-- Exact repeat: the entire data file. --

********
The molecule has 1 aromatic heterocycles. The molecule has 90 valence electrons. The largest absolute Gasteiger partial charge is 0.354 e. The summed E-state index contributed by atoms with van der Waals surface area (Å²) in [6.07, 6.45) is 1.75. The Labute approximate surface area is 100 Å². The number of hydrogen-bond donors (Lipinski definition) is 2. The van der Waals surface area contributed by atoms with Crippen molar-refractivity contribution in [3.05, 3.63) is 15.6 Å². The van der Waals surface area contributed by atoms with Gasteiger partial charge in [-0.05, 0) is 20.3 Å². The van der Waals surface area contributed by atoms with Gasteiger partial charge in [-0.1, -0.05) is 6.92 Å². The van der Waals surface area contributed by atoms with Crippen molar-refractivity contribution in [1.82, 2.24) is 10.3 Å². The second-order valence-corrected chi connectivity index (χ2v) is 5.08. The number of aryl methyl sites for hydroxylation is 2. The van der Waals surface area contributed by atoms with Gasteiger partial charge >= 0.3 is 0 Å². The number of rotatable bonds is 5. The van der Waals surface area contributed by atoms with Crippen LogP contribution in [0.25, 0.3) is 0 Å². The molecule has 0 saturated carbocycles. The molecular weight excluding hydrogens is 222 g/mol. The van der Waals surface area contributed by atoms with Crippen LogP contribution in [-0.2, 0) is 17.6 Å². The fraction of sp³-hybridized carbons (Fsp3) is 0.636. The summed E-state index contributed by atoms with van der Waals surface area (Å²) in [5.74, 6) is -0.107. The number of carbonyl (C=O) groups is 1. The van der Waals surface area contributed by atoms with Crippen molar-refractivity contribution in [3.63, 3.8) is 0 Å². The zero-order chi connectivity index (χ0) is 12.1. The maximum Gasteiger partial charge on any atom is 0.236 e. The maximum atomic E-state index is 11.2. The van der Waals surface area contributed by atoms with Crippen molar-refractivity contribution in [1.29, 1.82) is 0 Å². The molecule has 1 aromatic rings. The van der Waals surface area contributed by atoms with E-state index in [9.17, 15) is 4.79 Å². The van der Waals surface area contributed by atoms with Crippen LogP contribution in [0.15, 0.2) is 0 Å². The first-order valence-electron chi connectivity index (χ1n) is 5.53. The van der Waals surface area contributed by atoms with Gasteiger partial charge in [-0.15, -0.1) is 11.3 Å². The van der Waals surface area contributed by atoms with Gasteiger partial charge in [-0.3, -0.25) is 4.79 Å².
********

The molecule has 1 aromatic heterocycles. The molecule has 90 valence electrons. The largest absolute Gasteiger partial charge is 0.354 e. The summed E-state index contributed by atoms with van der Waals surface area (Å²) in [6.07, 6.45) is 1.75. The Labute approximate surface area is 100 Å². The number of hydrogen-bond donors (Lipinski definition) is 2. The van der Waals surface area contributed by atoms with Crippen molar-refractivity contribution in [3.05, 3.63) is 15.6 Å². The van der Waals surface area contributed by atoms with Gasteiger partial charge in [-0.05, 0) is 20.3 Å². The van der Waals surface area contributed by atoms with Gasteiger partial charge in [-0.1, -0.05) is 6.92 Å². The van der Waals surface area contributed by atoms with Crippen molar-refractivity contribution in [1.82, 2.24) is 10.3 Å². The second-order valence-corrected chi connectivity index (χ2v) is 5.08. The number of aryl methyl sites for hydroxylation is 2. The van der Waals surface area contributed by atoms with Gasteiger partial charge >= 0.3 is 0 Å². The number of rotatable bonds is 5. The van der Waals surface area contributed by atoms with Crippen LogP contribution in [0.25, 0.3) is 0 Å². The molecule has 0 saturated carbocycles. The molecular weight excluding hydrogens is 222 g/mol. The van der Waals surface area contributed by atoms with Crippen LogP contribution in [-0.2, 0) is 17.6 Å². The fraction of sp³-hybridized carbons (Fsp3) is 0.636. The summed E-state index contributed by atoms with van der Waals surface area (Å²) in [5.74, 6) is -0.107. The number of carbonyl (C=O) groups is 1. The van der Waals surface area contributed by atoms with Crippen molar-refractivity contribution in [3.63, 3.8) is 0 Å². The zero-order chi connectivity index (χ0) is 12.1. The maximum Gasteiger partial charge on any atom is 0.236 e. The maximum atomic E-state index is 11.2. The van der Waals surface area contributed by atoms with Crippen molar-refractivity contribution in [1.29, 1.82) is 0 Å². The molecule has 1 aromatic rings. The van der Waals surface area contributed by atoms with E-state index in [9.17, 15) is 4.79 Å². The van der Waals surface area contributed by atoms with Crippen LogP contribution in [0.15, 0.2) is 0 Å². The first-order valence-electron chi connectivity index (χ1n) is 5.53. The van der Waals surface area contributed by atoms with Gasteiger partial charge in [-0.15, -0.1) is 11.3 Å². The van der Waals surface area contributed by atoms with Gasteiger partial charge in [-0.3, -0.25) is 4.79 Å².